Plato's Erotic World: From Cosmic Origins to Human Death
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Plato's entire fictive world is permeated with philosophical concern for eros, well beyond the so-called erotic dialogues. Several metaphysical, epistemological, and cosmological conversations - Timaeus, Cratylus, Parmenides, Theaetetus, and Phaedo - demonstrate that eros lies at the root of the human condition and that properly guided eros is the essence of a life well lived. This book presents a holistic vision of eros, beginning with the presence of eros at the origin of the cosmos and the human soul, surveying four types of human self-cultivation aimed at good guidance of eros, and concluding with human death as a return to our origins. The book challenges conventional wisdom regarding the "erotic dialogues" and demonstrates that Plato's world is erotic from beginning to end: the human soul is primordially erotic and the well cultivated erotic soul can best remember and return to its origins, its lifelong erotic desire.
“divided line,” demarcating types of apprehension (and social ontology) as in Republic, Timaeus’s account of the world soul seems rather to describe more permeable boundaries among soul’s capacitiesÂ€– whether world soul or human soul. There is nous in both world soul and in the human soul, which links the two souls epistemically and, as Cornford describes, by desire, which inhabits both.41 38 39 40 41 aesthesis” (96). He makes a similar point, though denying that the world soul has
Erotic Distraction 71 Alcibiades himself talks in this passage about Socrates’ powerful memory and suggests that we ought to be wary of Socrates’ claims to forget things. We are set up then in the prologue of this dialogue to think about eros, and also to think about forgetting and remembering eros. We listeners had likely forgotten about Alcibiades at this point in the dialogue, as Socrates describes he had. Perhaps we had also forgotten what the question was, as happens to those listening to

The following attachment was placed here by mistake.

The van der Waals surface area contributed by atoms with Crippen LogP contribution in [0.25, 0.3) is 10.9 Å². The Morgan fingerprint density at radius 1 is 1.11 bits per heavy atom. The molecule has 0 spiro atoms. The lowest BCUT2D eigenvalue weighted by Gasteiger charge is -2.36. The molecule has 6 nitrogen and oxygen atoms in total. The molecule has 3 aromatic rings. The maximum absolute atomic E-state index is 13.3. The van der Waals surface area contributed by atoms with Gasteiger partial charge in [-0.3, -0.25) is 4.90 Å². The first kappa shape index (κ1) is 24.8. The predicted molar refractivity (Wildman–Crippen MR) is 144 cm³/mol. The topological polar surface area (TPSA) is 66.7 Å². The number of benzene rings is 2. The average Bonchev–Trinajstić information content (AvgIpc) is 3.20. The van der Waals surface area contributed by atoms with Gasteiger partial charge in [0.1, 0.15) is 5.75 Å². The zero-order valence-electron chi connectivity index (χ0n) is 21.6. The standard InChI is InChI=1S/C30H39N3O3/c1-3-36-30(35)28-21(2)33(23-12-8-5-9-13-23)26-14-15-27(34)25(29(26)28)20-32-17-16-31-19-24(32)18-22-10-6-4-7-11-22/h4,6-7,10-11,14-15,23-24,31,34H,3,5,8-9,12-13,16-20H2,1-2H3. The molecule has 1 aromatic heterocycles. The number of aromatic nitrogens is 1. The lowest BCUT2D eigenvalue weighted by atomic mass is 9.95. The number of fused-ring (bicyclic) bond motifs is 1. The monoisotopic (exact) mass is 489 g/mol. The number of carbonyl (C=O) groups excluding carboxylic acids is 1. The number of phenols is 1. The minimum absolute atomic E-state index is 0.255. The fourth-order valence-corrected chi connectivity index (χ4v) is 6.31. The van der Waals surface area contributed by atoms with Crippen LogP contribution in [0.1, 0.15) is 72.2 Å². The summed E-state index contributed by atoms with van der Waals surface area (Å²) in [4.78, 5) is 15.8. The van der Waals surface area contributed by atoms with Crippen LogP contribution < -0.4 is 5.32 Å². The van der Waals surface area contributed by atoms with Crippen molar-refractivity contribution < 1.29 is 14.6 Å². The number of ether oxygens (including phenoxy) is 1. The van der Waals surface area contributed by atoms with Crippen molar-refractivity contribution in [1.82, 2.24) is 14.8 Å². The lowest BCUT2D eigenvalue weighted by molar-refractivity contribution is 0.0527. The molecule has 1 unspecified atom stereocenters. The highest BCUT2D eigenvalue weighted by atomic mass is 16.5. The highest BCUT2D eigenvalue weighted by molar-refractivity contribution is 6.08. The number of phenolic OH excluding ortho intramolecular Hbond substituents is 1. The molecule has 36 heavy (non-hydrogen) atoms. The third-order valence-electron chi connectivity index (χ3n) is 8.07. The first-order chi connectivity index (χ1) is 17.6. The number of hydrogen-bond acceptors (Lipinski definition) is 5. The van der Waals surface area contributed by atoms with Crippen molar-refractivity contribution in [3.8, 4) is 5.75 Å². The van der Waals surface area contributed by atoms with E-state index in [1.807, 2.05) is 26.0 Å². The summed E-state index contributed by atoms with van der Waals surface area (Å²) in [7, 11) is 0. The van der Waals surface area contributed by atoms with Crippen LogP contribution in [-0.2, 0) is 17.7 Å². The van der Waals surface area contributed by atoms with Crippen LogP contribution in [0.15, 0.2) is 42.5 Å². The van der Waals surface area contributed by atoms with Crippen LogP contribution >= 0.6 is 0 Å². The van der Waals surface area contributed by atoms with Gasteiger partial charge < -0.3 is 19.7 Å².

man. He was ready to leave Callias’s house otherwise. It cannot only have been Protagoras who was the substituted erotic attraction; rather, it was questioning Protagoras.31 Socrates tells the Friend that turning his attention away from Alcibiades was strange or unusual (atopia), so it would have taken something unusually attractive to have diverted his erotic attention, for we know of Alcibiades’ beauty, his enduring connection to Socrates, and the intensity of that connection. The agreement to
Cyprian’s boundless net. 5.â•‡ ἦ μὰν τρομέω νιν ἐπερχόμενον, Ah, I tremble at his approach, as a â•…â•… champion horse 6.â•‡ ὥστε φερέζυγος ἵππος ἀεθλοφόρος bearing its yoke in old age â•…â•… ποτὶ γήραι 7.â•‡ ἀέκων σὺν ὄχεσφι θοοῖσ’ ἐς goes unwillingly with its swift car to â•…â•… ἃμιλλαν ἔβα. â•…â•… the race.31 Beginning boldly with the words Eros aute,32 the text of the poem, with which Parmenides’Â€– and presumably, Plato’sÂ€– audience is familiar, makes Parmenides’ reference unmistakably
or course of Peitho attends the truth: Πειθοῦς ἐστι κέλευθος (ἀληθείῃ γὰρ ὀπηδεῖ) (FragmentÂ€ 2, line 4).73 The goddess Peitho, or Persuasion, is traditionally conceived as Aphrodite’s companion, and so Peitho has a long-standing erotic dimension. “In erotic poetry from early lyric to the Hellenistic epigrammatists Peitho has a place in the mythology of love,”74 and we can include Parmenides’ own poem in that tradition. “[P]eitho is the seductive persuasion which may have been what induced Helen